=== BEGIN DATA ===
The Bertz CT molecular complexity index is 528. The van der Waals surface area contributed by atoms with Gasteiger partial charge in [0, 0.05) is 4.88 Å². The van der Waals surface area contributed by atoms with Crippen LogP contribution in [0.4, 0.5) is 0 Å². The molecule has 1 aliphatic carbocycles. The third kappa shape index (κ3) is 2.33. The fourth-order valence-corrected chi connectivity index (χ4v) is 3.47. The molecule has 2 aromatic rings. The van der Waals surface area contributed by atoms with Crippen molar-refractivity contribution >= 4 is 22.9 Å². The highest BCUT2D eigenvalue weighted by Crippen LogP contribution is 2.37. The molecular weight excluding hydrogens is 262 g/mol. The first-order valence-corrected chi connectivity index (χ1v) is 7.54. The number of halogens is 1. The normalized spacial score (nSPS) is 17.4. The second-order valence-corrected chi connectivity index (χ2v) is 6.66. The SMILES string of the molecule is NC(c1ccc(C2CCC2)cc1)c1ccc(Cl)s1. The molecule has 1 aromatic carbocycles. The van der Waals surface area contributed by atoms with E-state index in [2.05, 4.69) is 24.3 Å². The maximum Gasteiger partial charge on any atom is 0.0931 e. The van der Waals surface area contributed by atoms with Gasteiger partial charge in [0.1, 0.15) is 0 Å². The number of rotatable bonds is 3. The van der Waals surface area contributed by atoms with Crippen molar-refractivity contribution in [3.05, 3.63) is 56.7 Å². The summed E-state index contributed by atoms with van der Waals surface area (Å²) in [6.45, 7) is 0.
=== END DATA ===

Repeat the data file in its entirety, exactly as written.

The Bertz CT molecular complexity index is 528. The van der Waals surface area contributed by atoms with Gasteiger partial charge in [0, 0.05) is 4.88 Å². The van der Waals surface area contributed by atoms with Crippen LogP contribution in [0.4, 0.5) is 0 Å². The molecule has 1 aliphatic carbocycles. The third kappa shape index (κ3) is 2.33. The fourth-order valence-corrected chi connectivity index (χ4v) is 3.47. The molecule has 2 aromatic rings. The van der Waals surface area contributed by atoms with Crippen molar-refractivity contribution >= 4 is 22.9 Å². The highest BCUT2D eigenvalue weighted by Crippen LogP contribution is 2.37. The molecular weight excluding hydrogens is 262 g/mol. The first-order valence-corrected chi connectivity index (χ1v) is 7.54. The number of halogens is 1. The normalized spacial score (nSPS) is 17.4. The second-order valence-corrected chi connectivity index (χ2v) is 6.66. The SMILES string of the molecule is NC(c1ccc(C2CCC2)cc1)c1ccc(Cl)s1. The molecule has 1 aromatic carbocycles. The van der Waals surface area contributed by atoms with E-state index in [2.05, 4.69) is 24.3 Å². The maximum Gasteiger partial charge on any atom is 0.0931 e. The van der Waals surface area contributed by atoms with Gasteiger partial charge in [0.1, 0.15) is 0 Å². The number of rotatable bonds is 3. The van der Waals surface area contributed by atoms with Crippen molar-refractivity contribution in [3.05, 3.63) is 56.7 Å². The summed E-state index contributed by atoms with van der Waals surface area (Å²) in [6.45, 7) is 0.